"The physical dimensions of the neuropile are such that any transmitter released in quantity could potentially affect targets  anywhere within the neuropile. Flooding the neuropile and  ventrolateral tracts with an appropriate mix of neuroactive substances may well be the way the response to more specific synaptic inputs from rostral sensory cells is modulated, and this could control which of several possible locomotory responses, if any, is evoked."

"It is certainly the case that many neurones in the larval cerebral vesicle in amphioxus are primitive in appearance and difficult to interpret in conventional,  vertebrate terms. They typically lack clearly distinguishable axons and dendrites." 

"This apparently very primitive type of neural organization does, however, have a counterpart in vertebrates, in the cells and fibre tracts of the core components of the limbic system. Nieuwenhuys has written extensively on the concept of a limbic core within the vertebrate brain, essentially an axial periventricular continuum of diffusely organized neural centres responsible for initiating the most basic motor activities. At the cellular level, the system is characterized by a predominance of thin, unmyelinated fibres, open fibre tracts,  nonsynaptic (paracrine) transmission and a diversity of transmitter substances and modulators, especially neuropeptides.  Anatomically, the system consists of a series of basal diencephalic centres, extending from the preoptic region through the hypothalamus and mesencephalic tegmentum to the reticulospinal tracts of the rhombencephalon."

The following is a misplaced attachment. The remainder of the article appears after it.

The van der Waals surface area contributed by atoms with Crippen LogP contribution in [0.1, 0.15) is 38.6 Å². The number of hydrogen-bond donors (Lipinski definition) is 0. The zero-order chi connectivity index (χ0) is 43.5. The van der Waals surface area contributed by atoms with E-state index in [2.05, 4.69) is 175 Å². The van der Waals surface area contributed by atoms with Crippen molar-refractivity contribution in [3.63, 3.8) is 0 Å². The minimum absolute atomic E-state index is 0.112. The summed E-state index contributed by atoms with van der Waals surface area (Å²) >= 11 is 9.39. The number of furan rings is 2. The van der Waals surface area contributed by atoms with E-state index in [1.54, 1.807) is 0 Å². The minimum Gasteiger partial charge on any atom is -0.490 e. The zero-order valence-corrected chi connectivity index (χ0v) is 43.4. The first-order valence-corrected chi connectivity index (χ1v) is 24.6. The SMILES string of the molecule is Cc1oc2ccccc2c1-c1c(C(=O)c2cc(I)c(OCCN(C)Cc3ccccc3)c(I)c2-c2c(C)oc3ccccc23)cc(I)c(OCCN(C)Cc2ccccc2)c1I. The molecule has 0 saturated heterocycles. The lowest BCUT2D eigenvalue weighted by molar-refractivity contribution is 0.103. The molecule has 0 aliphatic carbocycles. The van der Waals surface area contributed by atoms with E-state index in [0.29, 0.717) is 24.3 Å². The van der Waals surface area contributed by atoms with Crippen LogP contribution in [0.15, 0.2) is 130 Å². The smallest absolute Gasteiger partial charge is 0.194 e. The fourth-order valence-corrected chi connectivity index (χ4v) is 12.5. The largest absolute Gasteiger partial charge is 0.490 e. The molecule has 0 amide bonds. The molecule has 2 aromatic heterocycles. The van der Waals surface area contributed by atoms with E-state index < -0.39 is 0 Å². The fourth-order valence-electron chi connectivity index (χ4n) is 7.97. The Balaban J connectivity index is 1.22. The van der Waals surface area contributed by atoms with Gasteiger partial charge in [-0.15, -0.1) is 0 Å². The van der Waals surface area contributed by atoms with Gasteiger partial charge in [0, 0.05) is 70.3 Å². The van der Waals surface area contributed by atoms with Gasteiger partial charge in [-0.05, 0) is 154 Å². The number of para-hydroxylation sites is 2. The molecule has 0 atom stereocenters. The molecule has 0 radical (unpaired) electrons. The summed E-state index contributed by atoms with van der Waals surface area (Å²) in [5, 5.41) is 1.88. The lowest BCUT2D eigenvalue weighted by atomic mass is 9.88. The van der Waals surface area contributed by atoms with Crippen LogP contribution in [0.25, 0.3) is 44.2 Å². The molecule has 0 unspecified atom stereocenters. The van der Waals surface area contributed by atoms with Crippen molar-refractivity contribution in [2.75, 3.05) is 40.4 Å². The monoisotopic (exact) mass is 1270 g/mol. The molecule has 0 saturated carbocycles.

Paracrine signalling (Wiki) 
http://en.wikipedia.org/wiki/Paracrine_signalling   


The Nervous System of the Amphioxus: structure, development and evolutionary significance (NRC):
http://pubs.nrc-cnrc.gc.ca/rp/rppdf/z04-163.pdf
Also considered in Amphioxus Sensory Nerves and Amphioxus Motor Nerves.  A 29 page PDF with more than a dozen diagrams.  Since the entire PDF is available online for free, I will use it as a major reference. 

"... cells of essentially anterior character are found from the preinfundibular region to the beginning of the primary motor center (PMC). “Anterior” here refers to cells with irregular basal neurites that form repeated varicosities containing mixed vesicle types and few, if any, synapses.  These are features that are generally associated with slow transmission, often involving neuropeptides." 

"... three classes of preinfundibular projection neurons (PPN1–3) with mixed clear and dense-core vesicles and comparatively short axons  four cells, the PPN2s, have clear vesicles and axons that travel at least to somite 7 and possibly farther. In general, from the paucity of synaptic specializations within the postinfundibular neuropile, it appears that paracrine release is the predominant mode of transmission, suggesting that this region is mainly a modulatory center." 

"Beginning in the PMC, most of the neurons have well-defined axons and separate dendritic structures, either arbors or spines (both occur), and synaptic junctions, often with clear vesicles, predominate. This implies fast transmission and aminergic or amino acid transmitters, which is perhaps logical for neurons directly involved in the locomotory control circuits."